Serve (tennis)

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In tennis, the serve is the stroke with which a rally is opened.


The ball must be played in the diagonally opposite two-part T-field. Both feet of the server must be behind the line without touching the line at the moment the ball is hit, unless they are in the air after a jump. Only after hitting the ball is the player allowed to touch or cross the baseline or the imaginary extension of the center line or the sideline, otherwise he commits a foot error (exception: in the air, with a "jumped" service the Baseline are exceeded). A foot fault on the second serve is counted as a double fault and the point goes to the opponent.

The receiver, on the other hand, may be anywhere inside or outside the field of play. The feet do not have to be on the ground when the ball touches. The serve must take place from a rest position, the server may, for example, not make a run-up. A service is deemed to have taken place from the point at which the racket touches the ball.

If the player does not succeed in completing a service the first time, he has a second attempt. A special case arises if the ball touches the edge of the net during an otherwise rule-compliant service and then falls into the service area: This is assessed as a fault, but the player receives another attempt to serve. The chair referee signals this error with the exclamation "Let". On modern tennis courts, the referee is informed of the touch by an acoustic signal. In the search for measures to shorten the game, the abolition of the let rule was discussed from the 2010s onwards; this has already been abolished in alternative counting methods such as Fast4 Tennis . After a game, the right to serve changes.

Service technique

The leg position is usually oblique or slightly to the side of the baseline. The leg opposite the hitting hand points forward, in the case of right-handed people consequently the left leg. Various techniques are used for the actual stroke movement. As a rule, the ball is brought up in a quiet movement with an outstretched arm and thrown only slightly higher than the point of impact. At the same time, the batting arm descends in a counter-rotating movement, so that the club and the beating arm ideally form a straight line at the lowest point, with the club head almost pointing towards the ground. This extreme return of the arm with subsequent acceleration of the racket and hit at the highest point of the thrown ball is used to generate a dynamic movement in which all muscle chains work together, starting with the stretching of the legs through the rotation of the upper body to the tilting of the wrist. In this case, part of the acceleration is ultimately also achieved via the so-called whip effect. As a rule, the players jump into the field, on the one hand to achieve a more favorable stroke angle, on the other hand to bring additional pressure and spin on the ball through the swing.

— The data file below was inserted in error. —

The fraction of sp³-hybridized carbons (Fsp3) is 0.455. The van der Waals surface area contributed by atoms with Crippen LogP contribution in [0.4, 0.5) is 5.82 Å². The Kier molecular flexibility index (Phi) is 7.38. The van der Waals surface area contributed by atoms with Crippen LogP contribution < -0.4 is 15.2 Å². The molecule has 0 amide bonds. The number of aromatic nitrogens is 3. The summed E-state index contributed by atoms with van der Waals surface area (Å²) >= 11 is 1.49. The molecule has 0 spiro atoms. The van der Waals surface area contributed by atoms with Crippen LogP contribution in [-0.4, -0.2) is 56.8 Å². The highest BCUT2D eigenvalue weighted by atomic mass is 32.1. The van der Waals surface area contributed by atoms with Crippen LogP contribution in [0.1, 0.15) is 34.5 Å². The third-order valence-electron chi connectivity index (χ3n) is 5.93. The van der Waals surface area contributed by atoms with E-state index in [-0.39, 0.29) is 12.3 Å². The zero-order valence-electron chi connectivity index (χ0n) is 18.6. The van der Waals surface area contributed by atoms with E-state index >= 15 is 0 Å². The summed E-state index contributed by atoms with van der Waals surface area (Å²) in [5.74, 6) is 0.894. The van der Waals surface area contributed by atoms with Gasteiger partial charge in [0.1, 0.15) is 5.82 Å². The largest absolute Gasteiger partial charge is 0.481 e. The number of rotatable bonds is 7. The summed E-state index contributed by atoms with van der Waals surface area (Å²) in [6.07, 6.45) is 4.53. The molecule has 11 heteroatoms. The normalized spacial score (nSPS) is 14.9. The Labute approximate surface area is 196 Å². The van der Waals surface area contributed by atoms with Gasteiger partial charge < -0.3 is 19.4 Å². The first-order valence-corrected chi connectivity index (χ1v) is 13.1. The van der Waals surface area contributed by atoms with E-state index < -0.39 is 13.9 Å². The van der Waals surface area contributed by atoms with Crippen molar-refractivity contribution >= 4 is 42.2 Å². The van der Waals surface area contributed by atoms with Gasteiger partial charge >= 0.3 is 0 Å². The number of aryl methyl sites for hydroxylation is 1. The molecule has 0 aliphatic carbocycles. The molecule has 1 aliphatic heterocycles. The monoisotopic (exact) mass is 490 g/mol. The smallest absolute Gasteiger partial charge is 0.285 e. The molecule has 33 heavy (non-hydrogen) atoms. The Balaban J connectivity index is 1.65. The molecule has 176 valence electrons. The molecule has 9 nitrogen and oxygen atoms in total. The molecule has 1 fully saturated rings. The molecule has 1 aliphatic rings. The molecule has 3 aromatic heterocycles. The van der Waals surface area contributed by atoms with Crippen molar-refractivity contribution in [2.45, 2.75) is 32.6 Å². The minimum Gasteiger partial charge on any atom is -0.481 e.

The serve is considered the most difficult stroke for beginners.


Trajectories of various serves.
Flat serve (yellow)
Topspin serve (red)
Slice serve (green)

The serve is the only blow that cannot be influenced by the opponent. A hard and well-placed serve is a valuable means of putting the opponent under pressure to determine the rally from the beginning and is therefore of the highest tactical importance. In general, the first serve is played with high risk, the second serve with more certainty.

In principle, all forms of twist that are common in tennis can also be used for serve: flat hit (cannon serve), topspin (twist) and slice . Both the topspin serve and the slice serve often have a characteristic sideways twist. From the point of view of the right-handed server, the twist jumps to the right, the slice to the left.

Often the first serve is the flat hit with only a slight forward spin, as the ball can reach the highest possible speed and is the most difficult to return. It is usually played with the intention of winning points ( ace ), but is risky due to its straight trajectory.

The topspin serve is particularly suitable for a second serve, as this occurs with greater certainty within the service area due to the Magnus effect . In addition, the return of this high and fast bouncing serve poses a certain challenge.


The best male service players of the past few decades include Pete Sampras , Boris Becker , Goran Ivanišević , Ivan Lendl , Andy Roddick , Ivo Karlović and John Isner . A peculiarity was observed with the American John McEnroe , who hit with a foot position parallel to the net.

It is Samuel Groth who holds the record for the fastest serve ever in an official tournament game: 263 km / h, beaten on May 9, 2012 at the ATP Challenger tournament in Busan, South Korea. Since July 30, 2014, Sabine Lisicki has been the women's world record holder, who served at WTA Stanford in the first round match against Ana Ivanović at 210.8 km / h.

Web links

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  • Tennis tips : Explanations of serving technique and tactics

Individual evidence

  1. Tennis star Lisicki breaks serve world record. In: SPIEGEL, July 30, 2014, accessed May 1, 2020 .